InnoWorks Academy Engages Local Teens

InnoWorks

The week of August 21-25, 20 students from area middle schools visited Penn to participate in InnoWorks, an educational initiative of the United InnoWorks Academy (UIA), a non-profit organization founded in 2003 by William Hwang, M.D., Ph.D., when he was an undergraduate engineering major at Duke. ┬áToday, InnoWorks offers programs at 20┬ácolleges and universities in the U.S. and Caribbean. In the program, undergraduate student volunteers host middle schoolers from disadvantaged backgrounds to foster the teenagers’ interest in science and engineering.

InnoWorksEach day of the week, from 9:15 a.m. to 5:00 p.m., the group of teens attended presentations, conducted experiments, and competed against one another in activities designed to have them apply the principles they learned about. Each day was dedicated to different topics: materials science on Monday; biology on Tuesday; chemistry and earth science on Wednesday; physics and computer science on Thursday; and a wrap-up day on Friday. In addition, over the course of the week, the students were scored for their activities, with a winner announced at the end of the week.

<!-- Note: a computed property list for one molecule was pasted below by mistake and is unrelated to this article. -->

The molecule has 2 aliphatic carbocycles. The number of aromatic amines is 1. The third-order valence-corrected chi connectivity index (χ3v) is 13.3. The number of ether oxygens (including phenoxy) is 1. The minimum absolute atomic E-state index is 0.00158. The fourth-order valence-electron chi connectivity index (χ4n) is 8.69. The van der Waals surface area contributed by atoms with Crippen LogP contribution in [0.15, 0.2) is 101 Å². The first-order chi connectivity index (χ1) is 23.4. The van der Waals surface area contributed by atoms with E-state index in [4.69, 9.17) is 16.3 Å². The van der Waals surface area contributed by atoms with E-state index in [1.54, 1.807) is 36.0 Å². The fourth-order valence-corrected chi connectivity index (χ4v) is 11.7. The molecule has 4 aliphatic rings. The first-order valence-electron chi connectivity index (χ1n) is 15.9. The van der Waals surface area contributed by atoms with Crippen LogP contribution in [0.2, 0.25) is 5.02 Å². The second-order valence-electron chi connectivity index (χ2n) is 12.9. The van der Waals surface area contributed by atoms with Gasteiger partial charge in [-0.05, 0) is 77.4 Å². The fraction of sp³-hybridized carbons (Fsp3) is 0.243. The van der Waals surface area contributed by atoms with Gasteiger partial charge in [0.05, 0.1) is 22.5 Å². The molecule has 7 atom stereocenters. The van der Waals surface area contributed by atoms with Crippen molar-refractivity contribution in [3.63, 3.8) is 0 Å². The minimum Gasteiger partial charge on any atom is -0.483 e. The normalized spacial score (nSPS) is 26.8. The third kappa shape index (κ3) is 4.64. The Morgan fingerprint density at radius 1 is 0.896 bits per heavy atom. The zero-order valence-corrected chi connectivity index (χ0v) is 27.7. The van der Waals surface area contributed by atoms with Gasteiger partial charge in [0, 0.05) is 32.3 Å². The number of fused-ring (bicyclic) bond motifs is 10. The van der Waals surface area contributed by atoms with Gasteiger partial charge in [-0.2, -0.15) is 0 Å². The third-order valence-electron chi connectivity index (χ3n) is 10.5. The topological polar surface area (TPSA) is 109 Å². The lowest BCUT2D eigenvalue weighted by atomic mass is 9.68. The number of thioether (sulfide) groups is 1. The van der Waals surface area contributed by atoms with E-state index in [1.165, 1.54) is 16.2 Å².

For instance, on Friday, students participating in InnoWorks competed in the Egg Drop Challenge. Using materials provided for them, the students designed their own parachutes for eggs, which they used in dropping the eggs from the second floor of Skirkanich Hall to the ground floor. The students did so well that the competition had to be extended to the third floor.

On another day, Dr. Kushol Gupta, a research assistant professor at Penn conducting research on HIV and assistant director of the Penn Band, talked to the students about the physics of music. Sarah Tang and Monroe Kennedy of Dean Vijay Kumar’s GRASP lab discussed┬áthe current state of robotics and drones and showed video clips of some of their work. It was among the most popular popular parts of the week.

InnoWorksHere at Penn, the codirectors of the chapter are Jacqueline Valeri, a senior bioengineering major, and Monica Shen, a senior biology major. Asked about InnoWorks this year, Jackie said, “The InnoWorks program is a great camp to be involved with because the hands-on, interactive engagement really gets our students excited about science. We try to do really minimal lecturing time and maximize the opportunity for the students to actually do experiments, demonstrations, and design challenges. As codirector of this year’s program, it was really awesome to see what a great group of students we had this year and how they flourished throughout the week. This is my third year participating in Penn’s InnoWorks chapter and it has been one of the most rewarding, fun experiences that I’ve had at Penn!”